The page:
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Check into Cash of Mississippi Inc. v. City of Jackson

Court of Appeals of Mississippi

March 10, 2015

CHECK INTO CASH OF MISSISSIPPI INC., APPELLANT
v.
CITY OF JACKSON, MISSISSIPPI, APPELLEE

COURT FROM WHICH APPEALED: HINDS COUNTY CIRCUIT COURT. DATE OF JUDGMENT: 08/05/2013. TRIAL JUDGE: HON. TOMIE T. GREEN. TRIAL COURT DISPOSITION: AFFIRMED DECISION TO DENY USEPERMIT APPLICATION.

FOR APPELLANT: JAMES A. PEDEN JR.

FOR APPELLEE: GREGORY RONELL BURNETT, GAIL WRIGHT LOWERY.

BEFORE GRIFFIS, P.J., BARNES AND ISHEE, JJ. LEE, C.J., IRVING, P.J., BARNES, ISHEE, ROBERTS, CARLTON, MAXWELL, FAIR AND JAMES, JJ., CONCUR.

OPINION

Page 1253

GRIFFIS, P.J.

¶1. Check Into Cash of Mississippi Inc. (" CICM" ) appeals the City of Jackson's decision to deny a use permit. The use permit would allow CICM to engage in the title-pledge business at its current payday-loan location. This Court finds reversible error as to the first issue and renders a judgment in favor of CICM.

FACTS

¶2. Check Into Cash, Inc., is a consumer-financial-services company. Its primary business is payday advances.[1] In exchange for money, a payday advance accepts the customer's personal check and agrees to defer presentment until after the expiration of a short holding period. Check Into Cash has numerous locations throughout the southeastern United States. In addition to payday advances, Check Into Cash also provides its customers installment, title, and pawn loans; check-cashing services; prepaid debit cards; bill-payment services; wire-transfer services; and ATM access at its local offices.

¶3. At its locations in Mississippi, Check Into Cash does business through its subsidiary, CICM. CICM operates in twenty-seven locations in twenty-four cities throughout Mississippi. CICM operates three locations in the City of Jackson.

¶4. Since 2001, CICM has operated location at Metro Junction Shopping Center, 4896 Highway 18 West, Jackson, Mississippi. At this location, CICM is authorized to make payday advances. CICM sought to expand its services and offer title-pledge services.[2] On May 19, 2011, the Commissioner of the Mississippi Department of Banking and Consumer Finance issued CICM a license, under the Mississippi Title

Page 1254

Pledge Act, to offer title-pledge loans at this location.

¶5. In 2006, the City of Jackson amended its zoning ordinance. Based on the amended ordinance, CICM's location is in the C-3 General Commercial District. Before the amendment, title-pledge-loan businesses were not permitted. The amendment allowed title-pledge lending through a use-permit process. Jackson Zoning Ordinance § 702.05.l(a).21. Similarly, section 702.05.l(a).11 allows payday-advance/check-cashing operations through the use-permit process in the C-3 General Commercial District. However, the amendment allowed CICM's existing payday-advance operation to continue as a lawful nonconforming use without a use permit.

¶6. Section 202.175 defines a " use permit" as " [a] use which is not permitted by right but which is allowed in certain zoning districts, usually subject to conditions . . . as regulated by the provisions of this Ordinance." Based on section 1701.02-A, the use-permit requirements are as follows:

When considering application for use permits, the City Council shall consider the extent to which:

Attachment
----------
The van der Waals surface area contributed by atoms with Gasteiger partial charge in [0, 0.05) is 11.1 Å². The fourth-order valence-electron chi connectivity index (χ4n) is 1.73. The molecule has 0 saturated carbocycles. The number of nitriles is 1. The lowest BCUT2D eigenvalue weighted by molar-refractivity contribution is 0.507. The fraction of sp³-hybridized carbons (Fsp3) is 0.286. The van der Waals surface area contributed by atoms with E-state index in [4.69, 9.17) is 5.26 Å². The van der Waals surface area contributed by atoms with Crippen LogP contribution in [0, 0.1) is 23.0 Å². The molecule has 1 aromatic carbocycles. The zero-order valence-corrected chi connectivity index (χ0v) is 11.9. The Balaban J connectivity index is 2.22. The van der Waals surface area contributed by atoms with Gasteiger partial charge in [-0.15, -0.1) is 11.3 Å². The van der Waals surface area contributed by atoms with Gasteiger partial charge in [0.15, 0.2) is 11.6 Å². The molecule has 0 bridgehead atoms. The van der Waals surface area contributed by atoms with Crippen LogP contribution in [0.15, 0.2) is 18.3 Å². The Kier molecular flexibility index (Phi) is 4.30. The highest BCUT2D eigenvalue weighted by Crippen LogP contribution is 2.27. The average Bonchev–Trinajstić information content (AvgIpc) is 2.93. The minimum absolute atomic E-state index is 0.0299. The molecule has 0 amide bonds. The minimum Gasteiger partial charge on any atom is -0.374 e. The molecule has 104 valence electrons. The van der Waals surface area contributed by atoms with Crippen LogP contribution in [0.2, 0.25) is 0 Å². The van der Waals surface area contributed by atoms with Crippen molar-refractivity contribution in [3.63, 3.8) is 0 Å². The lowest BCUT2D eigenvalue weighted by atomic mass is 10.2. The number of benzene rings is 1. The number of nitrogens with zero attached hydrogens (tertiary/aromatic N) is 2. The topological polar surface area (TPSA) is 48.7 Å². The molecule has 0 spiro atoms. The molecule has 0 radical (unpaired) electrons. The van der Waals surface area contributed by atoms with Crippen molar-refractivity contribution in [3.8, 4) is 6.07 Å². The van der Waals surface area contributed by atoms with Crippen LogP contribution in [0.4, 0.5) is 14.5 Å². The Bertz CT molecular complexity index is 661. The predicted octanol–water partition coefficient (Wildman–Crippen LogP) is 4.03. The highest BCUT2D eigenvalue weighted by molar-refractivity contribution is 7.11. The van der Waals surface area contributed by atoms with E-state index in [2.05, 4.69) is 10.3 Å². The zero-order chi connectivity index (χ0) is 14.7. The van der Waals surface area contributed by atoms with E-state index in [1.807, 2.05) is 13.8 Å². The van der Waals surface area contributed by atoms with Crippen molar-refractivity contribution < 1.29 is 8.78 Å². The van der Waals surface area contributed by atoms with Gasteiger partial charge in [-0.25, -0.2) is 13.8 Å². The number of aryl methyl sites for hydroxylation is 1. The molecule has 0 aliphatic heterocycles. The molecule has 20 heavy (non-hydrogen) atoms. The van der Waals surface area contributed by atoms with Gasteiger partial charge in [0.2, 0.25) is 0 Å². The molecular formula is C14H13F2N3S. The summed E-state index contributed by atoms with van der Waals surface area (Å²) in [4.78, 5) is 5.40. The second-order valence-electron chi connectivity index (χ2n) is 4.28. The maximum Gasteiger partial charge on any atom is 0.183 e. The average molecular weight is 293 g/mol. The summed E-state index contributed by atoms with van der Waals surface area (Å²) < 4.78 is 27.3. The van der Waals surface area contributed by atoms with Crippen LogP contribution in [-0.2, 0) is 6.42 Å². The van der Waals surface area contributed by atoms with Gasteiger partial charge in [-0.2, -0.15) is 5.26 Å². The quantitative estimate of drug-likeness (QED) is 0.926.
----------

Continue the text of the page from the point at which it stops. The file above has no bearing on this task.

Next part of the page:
1. The proposed use is compatible with the character and development in the vicinity relative to density, bulk and intensity of structures, parking, and other uses;
2. The proposed use will not be detrimental to the continued use, value, or development of properties in the vicinity;
3. The proposed use will not adversely affect vehicular or pedestrian traffic in the vicinity;
4. The proposed use can be accommodated by existing or proposed public services and facilities, including, but not limited to, water, sanitary sewer, streets, drainage, police and fire protection, and schools;
5. The proposed use is in harmony with the Comprehensive Plan;
6. The proposed use will not be hazardous, detrimental, or disturbing to present surrounding land uses due to noises, glare, smoke, dust, odor, fumes, water pollution, vibration, electrical interference, or other nuisances.

¶7. When CICM decided to add title-pledge-loan services at this location, CICM contacted the City of Jackson's zoning administrator. The administrator confirmed that the CICM location was zoned C-3 General Commercial District, and a use permit was required to add the title-pledge-loan service.

¶8. CICM filed its Application for a Use Permit on June 10, 2011. CICM attached several documents to the application: a corrective warranty deed containing a legal description of the tract incorporating the subject property; three plats showing the exact location and details of the existing site in Metro Junction Shopping Center (just to the north of the Walmart store, to the east of Chadwick Drive, and to the southeast of Highway 18 West); a certificate from the Mississippi Department of Banking and Consumer Finance certifying that CICM was licensed to provide title-pledge services at this location; and a tax map, an ownership map, and a land-roll detail for the subject property and surrounding area. Also, pursuant to section 1703.02.4-A of the zoning ordinance, CICM sent appropriate notice letters by certified mail, return receipt requested, to the owners of all tracts of land located within 160 feet of the subject property and to all neighborhood organizations registered with the Department of Planning and Development having geographic boundaries within 1,000 feet of the subject property.

Page 1255

¶9. The staff of the City Planning Board prepared a " Report to the Planning Board," dated July 18, 2011. The report included the following:

STAFF RECOMMENDATION: Staff recommends the approval of the requested Use Permit to allow a Title Pledge Service to operate at the already existing Check Into Cash located within the Metro Junction Shopping Center located at 4896 Highway 18 West based on the following:
1. Staff is of the opinion that the proposed Use Permit is compatible with the surrounding area zoning C-3 (General) Commercial District. Also, because its location is in an existing shopping center and would not adversely affect vehicular or pedestrian traffic. Additionally, the proposed use would not be detrimental to the continued use, value or development of properties in the vicinity[,] and it can be accommodated by existing infrastructure.